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As airlines become more connected to the internet, insurance and risk management experts warn they are becoming more exposed to cyber risk.
Deborah Lee James, former secretary of the U.S. Air Force, warned that “at present, there is an absence of clear or strong foundations in aviation cyber security to adequately prepare for and counter emerging threats across aircraft, unmanned aircraft systems, air traffic management, airports and their supply chains,” according to a report released last month by the Washington-based Atlantic Council’s Brent Scowcroft Center on International Security, which provides security analysis.
Potential cyber risks come at a time when air travel is booming. In February, the International Air Transport Association said full-year global passenger traffic in 2016 jumped 6.3% over the previous year as 3.7 billion people took to the skies. The passenger list is expected to grow to 7.2 billion by 2035, the association said.
“Every bit of technology that every airline uses is under constant threat,” said Bob Parisi, New York-based cyber product leader for Marsh L.L.C. “Large companies are starting to view cyber risk as a strategic risk, as an enterprise risk, and it’s something they need to manage. It’s not something they can just simply buy a new piece of technology for. It’s part of their operational day-to-day thinking.”
Steven Anderson, Dallas-based vice president and product executive for privacy and network security with QBE North America, a unit of Australia’s QBE Insurance Group Ltd., said airlines are more exposed than other businesses “because they have so many target points, whether it’s procurement, maintenance, operations.”
Pilots now carry tablets rather than the old-time flight bags that carried charts, operational manuals and other items, Mr. Anderson said. “Makes sense, right? But that’s more exposure. They have to have access to a network, that’s another device that someone can break into. The commercial airlines now have in-flight entertainment systems, WiFi, so that anything from the movies that are being streamed to the wireless we have, that’s another access point that commercial airlines didn’t have to deal with 10 years ago. And now they’re having to deal with it,” he said.
Steve Bridges, Chicago-based senior vice president for the cyber and errors and omissions practice, with JLT Specialty USA, a subsidiary of Jardine Lloyd Thompson Group P.L.C., said commercial airlines face a twofold cyber threat.
“One is the data breach threat,” Mr. Bridges said. “Commercial airlines have lots of personally identifiable information, credit card numbers, etc., of their passengers. Like any retailer, they have that threat of a hacker getting into their systems, stealing that information, and all the costs and losses that would arise out of a data breach. And given the amount of data they have, that’s a big issue for them.”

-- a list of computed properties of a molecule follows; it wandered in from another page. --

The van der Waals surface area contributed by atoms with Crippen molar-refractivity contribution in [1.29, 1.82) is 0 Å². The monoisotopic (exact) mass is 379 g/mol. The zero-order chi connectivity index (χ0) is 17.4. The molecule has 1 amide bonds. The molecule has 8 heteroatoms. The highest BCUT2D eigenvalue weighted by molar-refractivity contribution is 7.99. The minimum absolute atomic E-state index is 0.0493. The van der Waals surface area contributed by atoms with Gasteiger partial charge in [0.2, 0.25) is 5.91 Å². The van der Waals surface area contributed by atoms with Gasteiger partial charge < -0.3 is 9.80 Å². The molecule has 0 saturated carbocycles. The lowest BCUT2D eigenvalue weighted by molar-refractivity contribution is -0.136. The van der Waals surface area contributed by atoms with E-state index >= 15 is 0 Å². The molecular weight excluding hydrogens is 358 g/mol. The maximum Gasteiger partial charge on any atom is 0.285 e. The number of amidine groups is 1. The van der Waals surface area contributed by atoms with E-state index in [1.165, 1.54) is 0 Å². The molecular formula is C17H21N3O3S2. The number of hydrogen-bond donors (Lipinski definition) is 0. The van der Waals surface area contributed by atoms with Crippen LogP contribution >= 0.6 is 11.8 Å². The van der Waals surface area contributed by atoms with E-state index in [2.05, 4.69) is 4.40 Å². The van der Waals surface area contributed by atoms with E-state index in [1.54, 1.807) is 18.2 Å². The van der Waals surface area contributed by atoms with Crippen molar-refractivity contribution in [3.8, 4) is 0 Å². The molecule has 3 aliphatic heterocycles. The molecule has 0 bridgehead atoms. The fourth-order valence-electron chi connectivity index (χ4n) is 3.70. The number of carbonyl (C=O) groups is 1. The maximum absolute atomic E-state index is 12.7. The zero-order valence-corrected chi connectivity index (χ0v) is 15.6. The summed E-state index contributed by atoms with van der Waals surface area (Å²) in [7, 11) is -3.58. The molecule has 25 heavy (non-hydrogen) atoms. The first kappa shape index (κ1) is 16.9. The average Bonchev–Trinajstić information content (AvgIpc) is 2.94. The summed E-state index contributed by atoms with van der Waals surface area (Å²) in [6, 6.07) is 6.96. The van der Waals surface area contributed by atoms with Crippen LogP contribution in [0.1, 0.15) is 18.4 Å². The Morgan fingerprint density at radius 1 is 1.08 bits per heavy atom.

The other big risk is the attack that leads to a system outage such as denial of service, or ransomware, where airlines cannot operate for a period of time, Mr. Bridges said.
“They’ve got all sorts of lost-revenue issues,” he said. “They can’t fly their planes for a period of time, they lose the revenue during that period of time, they’ve got incredible amounts of extra expense, baggage fees, putting people up in hotels, moving planes — so their business interruption loss exposure is also really big.”
Airlines are also dependent on other organizations’ technology, such as global distribution systems for bookings, said Jamie Monck-Mason, London-based executive director of cyber and technology, media and telecommunications at Willis Towers Watson P.L.C. “If you’re an airline,” he said, “all of your bookings one way or another are going to come through a global distribution system, which is a software system. There are only a handful of companies that provide this system.”
Mr. Monck-Mason stressed the importance of cyber security as a cultural issue with companies. “What is so important is making sure that people feel senior management is buying into that whole process so that it is part of the culture of the organization as a whole,” he said. “It’s something cyber insurers are increasingly aware of and increasingly interested in.”
In September, Geneva-based information technology company Société Internationale de Télécommunications Aéronautiques released its Air Transport IT Trends Insights 2017 report, which said that airlines around the world will spend a total of $24.3 billion, or 3.3% of their revenue, on IT in the current calendar year.
SITA said 95% of airlines and 96% of airports plan to invest in major programs or research and development on cyber security initiatives over the next three years.
“It’s a heightened awareness by the boards,” Mr. Anderson said. “It’s heightened awareness by CEOs, it’s heightened awareness by risk managers, and we’re seeing that in the submissions we get and the large commercial airlines that we look at.”
A reported incident of a Boeing 757 being hacked has raised concerns about the vulnerability of planes to cyber attacks, even though risk management experts believe the risk is relatively low.